This post is part of the 31 Days of Oscar Blogathon being held this month by Kellee over at Outspoken and Freckled along with Aurora, of Once Upon a Screen and Paula of Paula’s Cinema Club. Thanks for letting me contribute!
Number of Times Seen – Too many to count (Theater, DVD, 8 Jun 2013 and 23 Feb 2016)
Link to original review – Here
Brief Synopsis – Life story of a simple southern man who’s life comes in contact with history over and over during a thirty year span of time.
My Take on it – 1994 will go down as one of the most competitive years for Oscar Best Picture because all 5 movies were excellent and any choice would have been the right one.
Some say Pulp Fiction (1994) should have won because of its superb way of storytelling by Quentin Tarantino.
Some say Four Weddings and A Funeral (1994) was deserving of winning because it was such an amazing romantic comedy that brought Hugh Grant to the top echelon of the acting pyramid.
Others think that Robert Redford’s Quiz Show (1994) should have won because it gave us an extraordinary tale of greed and corruption in the TV industry.
Many others (my self included) think that The Shawshank Redemption (1994) should have won because of its themes and story that despite dealing with a prison movie setting, it’s still one of the most powerful film ever made and it is all about hope.
But… In the end, the Academy chose this movie as its Best PIcture for that year and seriously, it’s very difficult to argue that this (or any of the others for that matter) is (are) not worthy of that lofty title.
First of all, Robert Zemeckis was able to give us a tale of a walk through so many iconic years of Americana.
Through the magic of movies and special effects, the main character was able to meet so many of the people who helped shape history and in some cases be present at those events.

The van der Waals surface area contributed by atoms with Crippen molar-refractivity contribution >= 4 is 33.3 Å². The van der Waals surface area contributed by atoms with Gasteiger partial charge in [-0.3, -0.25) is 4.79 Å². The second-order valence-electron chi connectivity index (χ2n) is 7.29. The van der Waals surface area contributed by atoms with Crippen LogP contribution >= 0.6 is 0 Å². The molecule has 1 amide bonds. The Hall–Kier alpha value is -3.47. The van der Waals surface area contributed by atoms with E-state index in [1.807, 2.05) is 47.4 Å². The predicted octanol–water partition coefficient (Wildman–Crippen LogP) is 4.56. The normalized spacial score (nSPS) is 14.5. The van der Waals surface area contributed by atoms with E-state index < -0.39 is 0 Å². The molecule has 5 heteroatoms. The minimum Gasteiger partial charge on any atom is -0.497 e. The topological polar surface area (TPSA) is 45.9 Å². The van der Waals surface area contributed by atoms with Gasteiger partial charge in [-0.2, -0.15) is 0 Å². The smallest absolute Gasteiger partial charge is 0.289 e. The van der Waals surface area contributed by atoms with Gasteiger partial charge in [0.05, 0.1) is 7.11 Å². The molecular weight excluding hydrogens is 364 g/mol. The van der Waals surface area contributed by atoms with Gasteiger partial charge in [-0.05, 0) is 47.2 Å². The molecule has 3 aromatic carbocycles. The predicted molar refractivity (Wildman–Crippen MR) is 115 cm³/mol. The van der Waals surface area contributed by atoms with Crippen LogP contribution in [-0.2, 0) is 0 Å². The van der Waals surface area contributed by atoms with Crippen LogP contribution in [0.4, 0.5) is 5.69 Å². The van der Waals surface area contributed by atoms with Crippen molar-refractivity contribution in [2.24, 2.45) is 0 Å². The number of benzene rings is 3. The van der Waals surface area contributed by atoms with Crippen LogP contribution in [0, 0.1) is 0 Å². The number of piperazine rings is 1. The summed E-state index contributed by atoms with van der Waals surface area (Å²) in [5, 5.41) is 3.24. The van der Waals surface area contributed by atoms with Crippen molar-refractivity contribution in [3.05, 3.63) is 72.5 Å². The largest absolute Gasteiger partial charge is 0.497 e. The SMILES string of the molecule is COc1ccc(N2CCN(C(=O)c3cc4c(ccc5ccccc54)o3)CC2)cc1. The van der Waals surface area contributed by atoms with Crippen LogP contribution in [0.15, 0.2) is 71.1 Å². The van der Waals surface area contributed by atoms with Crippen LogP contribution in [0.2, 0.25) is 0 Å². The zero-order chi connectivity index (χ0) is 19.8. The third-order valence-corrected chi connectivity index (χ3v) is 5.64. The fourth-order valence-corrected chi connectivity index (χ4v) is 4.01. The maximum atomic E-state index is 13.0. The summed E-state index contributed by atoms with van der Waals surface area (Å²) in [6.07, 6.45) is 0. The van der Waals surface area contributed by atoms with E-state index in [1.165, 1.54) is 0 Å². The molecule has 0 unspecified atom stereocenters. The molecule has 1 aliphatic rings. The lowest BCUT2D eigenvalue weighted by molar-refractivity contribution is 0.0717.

Yes, it’s contrived and a bit manipulative, but hell, that’s what makes it so entertaining; we constantly want to find out who or what part of the rich American history Forrest will connect to next.
Tom Hanks is amazing in the title role and there is no reason to believe that he wasn’t deserving of a second Best Actor Oscar just one year after giving us such an unbelievable performance in Philadelphia (1993). Since then, Hanks has been an acting darling and has proven time and again how great an actor he is.
Not many other actors (if any really) could match the performance he gave here and it has become so iconic over the last 22 years.
Gary Sinise also gives us an unbelievable performance as Lt. Dan and I think he was robbed of the Best Supporting Actor Oscar that year. The Academy chose instead to reward Martin Landau with a lifetime award for his role in Ed Wood (1994).
The effects used here to superimpose Hanks into many scenes of historic significance are superb.
I also loved how they contrasted Forrest’s life with Jenny’s throughout to give us an even bigger picture of the extreme lifestyles people lived during those turbulent years, but Forrest’s constant positive (or simplistic) look on everything in life and in the world is what will always stay with me because it gives us hope that life can also be better if you just look at it from a different perspective. Just like the famous quote from Momma Gump – “Life is like a box of chocolate, ya never know what you’re gonna get.”
Bottom Line – Hanks is superb in the title role and I doubt many other actors could duplicate what he has done here. Gives off such an Americana vibe that we forget that it’s all fiction. Sinise is amazing as Lt. Dan and he really should gave won the Oscar for Best Supporting Actor that year instead of Martin Landau. Won best picture in a very competitive year of nominees if not THE most competitive ever. Highly Highly Recommended!
MovieRob’s Favorite Trivia – Magician Ricky Jay designed a special wheelchair for Gary Sinise that used an illusion to hide his legs, which were on a hidden platform underneath. The contortion required to sit in it meant that Sinise could only be in it for about ten minutes at a time. (From IMDB)
Rating – Oscar Worthy (no change from original review)
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